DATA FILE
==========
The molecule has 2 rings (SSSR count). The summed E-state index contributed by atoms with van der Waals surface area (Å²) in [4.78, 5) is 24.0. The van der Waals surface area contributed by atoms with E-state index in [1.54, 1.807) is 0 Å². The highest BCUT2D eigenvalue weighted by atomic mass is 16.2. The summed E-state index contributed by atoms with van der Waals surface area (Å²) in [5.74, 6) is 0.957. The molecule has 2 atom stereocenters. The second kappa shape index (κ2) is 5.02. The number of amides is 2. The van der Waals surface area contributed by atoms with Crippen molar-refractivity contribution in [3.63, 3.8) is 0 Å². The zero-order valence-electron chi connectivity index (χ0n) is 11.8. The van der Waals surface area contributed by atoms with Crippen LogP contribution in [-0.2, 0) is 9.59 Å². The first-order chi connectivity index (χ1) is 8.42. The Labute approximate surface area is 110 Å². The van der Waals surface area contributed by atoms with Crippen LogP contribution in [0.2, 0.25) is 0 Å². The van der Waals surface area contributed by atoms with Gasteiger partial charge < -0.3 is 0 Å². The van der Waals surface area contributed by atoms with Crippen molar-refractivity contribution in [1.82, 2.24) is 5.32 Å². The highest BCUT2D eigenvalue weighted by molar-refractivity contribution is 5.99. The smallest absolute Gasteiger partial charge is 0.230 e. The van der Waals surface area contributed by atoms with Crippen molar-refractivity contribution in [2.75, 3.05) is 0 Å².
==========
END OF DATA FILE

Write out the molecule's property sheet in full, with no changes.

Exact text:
The molecule has 2 rings (SSSR count). The summed E-state index contributed by atoms with van der Waals surface area (Å²) in [4.78, 5) is 24.0. The van der Waals surface area contributed by atoms with E-state index in [1.54, 1.807) is 0 Å². The highest BCUT2D eigenvalue weighted by atomic mass is 16.2. The summed E-state index contributed by atoms with van der Waals surface area (Å²) in [5.74, 6) is 0.957. The molecule has 2 atom stereocenters. The second kappa shape index (κ2) is 5.02. The number of amides is 2. The van der Waals surface area contributed by atoms with Crippen molar-refractivity contribution in [3.63, 3.8) is 0 Å². The zero-order valence-electron chi connectivity index (χ0n) is 11.8. The van der Waals surface area contributed by atoms with Crippen LogP contribution in [-0.2, 0) is 9.59 Å². The first-order chi connectivity index (χ1) is 8.42. The Labute approximate surface area is 110 Å². The van der Waals surface area contributed by atoms with Crippen LogP contribution in [0.2, 0.25) is 0 Å². The van der Waals surface area contributed by atoms with Gasteiger partial charge < -0.3 is 0 Å². The van der Waals surface area contributed by atoms with Crippen molar-refractivity contribution in [1.82, 2.24) is 5.32 Å². The highest BCUT2D eigenvalue weighted by molar-refractivity contribution is 5.99. The smallest absolute Gasteiger partial charge is 0.230 e. The van der Waals surface area contributed by atoms with Crippen molar-refractivity contribution in [2.75, 3.05) is 0 Å².